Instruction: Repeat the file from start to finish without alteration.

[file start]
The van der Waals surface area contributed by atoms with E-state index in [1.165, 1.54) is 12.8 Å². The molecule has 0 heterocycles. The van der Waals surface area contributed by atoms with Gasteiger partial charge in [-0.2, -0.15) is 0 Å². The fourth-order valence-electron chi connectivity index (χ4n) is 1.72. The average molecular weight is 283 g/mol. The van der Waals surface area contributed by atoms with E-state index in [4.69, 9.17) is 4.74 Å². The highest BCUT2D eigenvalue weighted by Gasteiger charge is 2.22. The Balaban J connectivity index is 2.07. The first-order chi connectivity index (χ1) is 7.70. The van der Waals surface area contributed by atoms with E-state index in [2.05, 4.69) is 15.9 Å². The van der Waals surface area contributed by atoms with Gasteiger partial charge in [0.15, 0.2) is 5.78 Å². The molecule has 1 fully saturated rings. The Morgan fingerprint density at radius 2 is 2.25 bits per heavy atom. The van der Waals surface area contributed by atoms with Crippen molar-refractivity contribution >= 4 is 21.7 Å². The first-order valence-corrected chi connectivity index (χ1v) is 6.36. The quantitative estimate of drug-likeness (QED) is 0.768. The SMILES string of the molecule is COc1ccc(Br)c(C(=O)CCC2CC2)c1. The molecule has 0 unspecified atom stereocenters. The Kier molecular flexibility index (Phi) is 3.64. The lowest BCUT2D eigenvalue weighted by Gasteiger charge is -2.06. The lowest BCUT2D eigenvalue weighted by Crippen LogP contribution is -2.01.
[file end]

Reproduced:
The van der Waals surface area contributed by atoms with E-state index in [1.165, 1.54) is 12.8 Å². The molecule has 0 heterocycles. The van der Waals surface area contributed by atoms with Gasteiger partial charge in [-0.2, -0.15) is 0 Å². The fourth-order valence-electron chi connectivity index (χ4n) is 1.72. The average molecular weight is 283 g/mol. The van der Waals surface area contributed by atoms with E-state index in [4.69, 9.17) is 4.74 Å². The highest BCUT2D eigenvalue weighted by Gasteiger charge is 2.22. The Balaban J connectivity index is 2.07. The first-order chi connectivity index (χ1) is 7.70. The van der Waals surface area contributed by atoms with E-state index in [2.05, 4.69) is 15.9 Å². The van der Waals surface area contributed by atoms with Gasteiger partial charge in [0.15, 0.2) is 5.78 Å². The molecule has 1 fully saturated rings. The Morgan fingerprint density at radius 2 is 2.25 bits per heavy atom. The van der Waals surface area contributed by atoms with Crippen molar-refractivity contribution >= 4 is 21.7 Å². The first-order valence-corrected chi connectivity index (χ1v) is 6.36. The quantitative estimate of drug-likeness (QED) is 0.768. The SMILES string of the molecule is COc1ccc(Br)c(C(=O)CCC2CC2)c1. The molecule has 0 unspecified atom stereocenters. The Kier molecular flexibility index (Phi) is 3.64. The lowest BCUT2D eigenvalue weighted by Gasteiger charge is -2.06. The lowest BCUT2D eigenvalue weighted by Crippen LogP contribution is -2.01.